What are PFAS
Per- and polyfluoroalkyl substances (PFAS) are a group of man-made chemicals that includes PFOA, PFOS, GenX, and many other chemicals. PFAS have been manufactured and used in a variety of industries around the globe, including in the United States since the 1940s.
How are humans exposed to PFAS?
- Contaminated soil and water used to grow the food;
- Food packaging containing PFAS, and
- Equipment that used PFAS during food processing.
Health Effect of PFAS
Exposure to PFAS will lead to adverse health outcomes in humans. PFAS will accumulate in the body and stay a very long time in the human body. It’s difficult to test PFAS on humans for deontological reasons. However, studies indicate that PFOA and PFOS can cause reproductive and developmental, liver and kidney, and immunological effects on laboratory animals. Both chemicals have caused tumors in animal studies. PFAS seem to cause or impact cholesterol levels, infant birth weights, immune system, cancer (for PFOA), and thyroid hormone disruption (for PFOS) in humans.
PFOA Stewardship Program
In 2006, EPA invited eight companies in the PFAS industry to join in a global stewardship program with two goals:
- To commit to achieve, no later than 2010, a 95 percent reduction, measured from a year 2000 baseline, in both facility emissions to all media of perfluorooctanoic acid (PFOA), precursor chemicals that can break down to PFOA, and related higher homologue chemicals, and product content levels of these chemicals.
- To commit to working toward the elimination of these chemicals from emissions and products by 2015.
Participating companies: Arkema, Asahi, BASF Corporation (successor to Ciba), Clariant, Daikin, 3M/Dyneon, DuPont and Solvay Solexis.
Dupont, Chemours and 3M
Chemours was founded in July 2015 as a spin-off from DuPont. DuPont used PFOA in its Teflon products and then manufactured the chemical before spinning off that part of the business into Chemours. Dupont probably spinned off the activities because they knew”trouble” was coming. Chemours is now challenging DuPont in court as the company denies liability over the chemicals. We have to agree with Chemours on this point.
3M was a leading producer of PFAS since the 1950s. As early as the 1950s, 3M’s own studies showed that PFAS chemicals built up in blood, and by the 1960s, 3M’s own animal studies showed the potential for harm. Yet 3M continued to produce PFAS chemicals without notifying its employees of the risks. Funnily enough, 3M’s Senior Vice President of Corporate Affairs Denise Rutherford testified during the September 2019 Congress hearing that there is “no cause and effect” between PFAS chemicals and adverse health impacts.
Both 3M and DuPont have ceased production of PFOA and PFAS in the US, but DuPont continues to manufacture it in China.
Europe & UN
Financing the Bio-Revolution
The PFAS fiasco has been lasting for 5 decades. Companies like Dupont and 3M have been cheating on US citizens, US military, the US Environmental Protection Agency and many more.
Time has come for US Congress to take its responsibility and put an end to this circus.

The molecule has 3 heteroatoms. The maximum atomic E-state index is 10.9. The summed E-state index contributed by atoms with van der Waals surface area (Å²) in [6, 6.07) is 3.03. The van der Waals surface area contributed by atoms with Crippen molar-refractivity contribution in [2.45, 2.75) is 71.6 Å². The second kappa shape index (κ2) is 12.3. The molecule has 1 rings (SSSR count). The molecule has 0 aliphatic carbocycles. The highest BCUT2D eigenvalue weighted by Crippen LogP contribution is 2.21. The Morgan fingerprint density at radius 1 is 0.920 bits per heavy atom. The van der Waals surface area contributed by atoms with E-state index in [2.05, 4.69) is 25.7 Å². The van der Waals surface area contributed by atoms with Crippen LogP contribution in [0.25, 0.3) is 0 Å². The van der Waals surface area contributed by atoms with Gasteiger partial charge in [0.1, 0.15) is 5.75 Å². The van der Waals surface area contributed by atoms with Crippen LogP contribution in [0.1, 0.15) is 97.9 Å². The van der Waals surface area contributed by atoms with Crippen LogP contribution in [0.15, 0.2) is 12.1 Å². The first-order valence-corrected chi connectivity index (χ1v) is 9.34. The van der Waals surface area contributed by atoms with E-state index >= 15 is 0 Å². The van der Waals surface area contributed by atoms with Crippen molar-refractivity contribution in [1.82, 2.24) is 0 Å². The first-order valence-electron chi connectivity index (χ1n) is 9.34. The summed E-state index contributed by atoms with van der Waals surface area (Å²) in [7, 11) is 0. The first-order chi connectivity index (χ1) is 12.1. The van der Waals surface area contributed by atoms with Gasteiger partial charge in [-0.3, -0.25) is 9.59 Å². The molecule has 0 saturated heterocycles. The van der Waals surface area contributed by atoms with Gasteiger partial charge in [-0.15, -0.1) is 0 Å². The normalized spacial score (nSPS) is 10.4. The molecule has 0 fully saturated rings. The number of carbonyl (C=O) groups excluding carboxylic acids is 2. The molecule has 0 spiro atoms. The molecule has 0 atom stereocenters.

To put things into context. In 2012, Five banks agreed to pay $25 billion in penalties and borrower relief over alleged foreclosure processing abuses. The highest antitrust fines imposed by the EU were: Google fined $5 billion in 2018 and $2.7 billion in 2017, Intel fined $1.45 billion in 2009, Qualcomm fined $1.2 billion in 2018, Microsoft fined $794 million in 2004, Servier fined $582 million in 2014 and Telefónica fined $207 million in 2007.
Dupont had a revenue of $ 86 billion (2018), 3M of $33 Billion (2018) and Chemours of $6.2 billion (2017).
If the EU fines Google $7,7 billion for antitrust and if the US fines banks 5 Billion $ in the foreclosure scandal, it would be fair to assume that Dupont and 3M should be fined approx 1/4 for their 2018 turnover for the PFAS scandal: $21,5 billion for Dupont and 8,25 billion for 3M; a total of $ 29,75 billion. The settlement should be done before the end of this year and the full payment within 6 months of the settlement.
Half of the money should be used to (1) repair eventual damages done by the PFAS crisis and the other half should be used to (2) finance the transition from a fossil-economy to a bio-economy.
(1) An estimate should be done to calculate the real costs of this “cleaning operation”, if it’s more, you increase the first half by the necessary amount to pay for the full clean up over the entire US continent.
(2) The other half should remain fixed ($15 billion). The money should be spent wisely and given to young startups (1 to max. 50 employees) active in the bio-economy (bio-chemicals, bio-plastics, bio-cosmetics, bio-food, bio-fashion, etc). Part of the money should be given to universities to finance their Bio-research; but not to the Ivy leagues universities as they don’t need the money but to the less fortunate universities and research centres who need it more.
Al these startups and universities benefitting from these grants should ideally be located in the less fortunate US States, the 50 % US states with the lowest average income per capita.
This would flash forward the US bio-revolution, strengthen the US middle and lower class, encourage entrepreneurial climate and create a favourable dynamic. This would be a great way to give back to the US citizens and make the bio-revolution truly democratic.
- Basic Information on PFAS
- Risk Management for Per- and Polyfluoroalkyl Substances (PFASs) under TSCA
- Five Banks including Wells Fargo, J.P. Morgan Chase
- Companies deny responsibility for toxic ‘forever chemicals’ contamination
- 3M has long known it was contaminating the US food supply
- PFAS costs Europe more than €50 billion a year in health problems
- Fluorinated substances pollute for billions of Euros every year
- The Science on PFAS: Rebuttal to 3M’s Claims